Syrian refugees in Turkey: from "guests" to "enemies"?

Creative Commons License

Koca B. T.

NEW PERSPECTIVES ON TURKEY, no.54, pp.55-75, 2016 (SSCI) identifier identifier

  • Publication Type: Article / Article
  • Volume: Issue: 54
  • Publication Date: 2016
  • Doi Number: 10.1017/npt.2016.4
  • Journal Indexes: Social Sciences Citation Index (SSCI), Scopus
  • Page Numbers: pp.55-75
  • Eskisehir Osmangazi University Affiliated: Yes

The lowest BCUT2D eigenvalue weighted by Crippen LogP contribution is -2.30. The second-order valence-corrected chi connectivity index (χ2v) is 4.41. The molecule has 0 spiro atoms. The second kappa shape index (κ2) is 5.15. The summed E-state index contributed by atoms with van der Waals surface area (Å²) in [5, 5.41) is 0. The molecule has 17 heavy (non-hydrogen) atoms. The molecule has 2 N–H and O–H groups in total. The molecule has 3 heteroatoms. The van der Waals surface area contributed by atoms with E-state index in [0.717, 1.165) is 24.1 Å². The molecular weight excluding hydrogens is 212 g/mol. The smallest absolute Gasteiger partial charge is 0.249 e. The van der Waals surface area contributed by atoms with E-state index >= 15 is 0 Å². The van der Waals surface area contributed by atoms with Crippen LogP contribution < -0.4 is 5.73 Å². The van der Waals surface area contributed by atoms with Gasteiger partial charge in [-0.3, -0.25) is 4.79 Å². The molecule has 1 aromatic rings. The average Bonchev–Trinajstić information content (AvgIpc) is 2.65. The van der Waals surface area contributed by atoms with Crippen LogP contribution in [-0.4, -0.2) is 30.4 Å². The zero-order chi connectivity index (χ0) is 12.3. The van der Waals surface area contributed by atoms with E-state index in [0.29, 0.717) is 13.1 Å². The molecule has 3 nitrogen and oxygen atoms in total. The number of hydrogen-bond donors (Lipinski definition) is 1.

Since the war erupted in Syria in 2011, Turkey has followed an "open door" policy toward Syrian refugees. The Turkish government has been promoting this liberal policy through a humanitarian discourse that leads one to expect that Syrian refugees have not been securitized in Turkey. This article, however, argues that a security framework that emphasizes control and containment has been essential to the governance of Syrian refugees in Turkey, despite the presence of such non-securitarian discourses. To develop this argument, the article first builds an analytical framework based on a critical engagement with the theory of securitization, which was originally developed by the Copenhagen School. Unlike the Copenhagen School's theory emphasizing "speech acts" as the vector of securitization, this article applies a sociological approach to the analysis of the securitization process by focusing on both discursive and non-discursive practices. In carrying out this analysis, securitizing practices, both discursive and non-discursive, are defined as those that: (1) emphasize "control and containment," especially in relation to societal/public security concerns (here, specifically, the labor market and employment); and (2) establish a security continuum about various other issues-including criminality, terrorism, socioeconomic problems, and cultural deprivation-and thereby treat migrants as "risky" outsiders. Subsequently, in line with this analytical framework, the article seeks to trace the securitization of non-camp Syrian refugees, especially in the labor market. Finally, the article demonstrates that this securitization process is likely to conceal structural and political problems, and to close off alternative public and political debate about the refugees.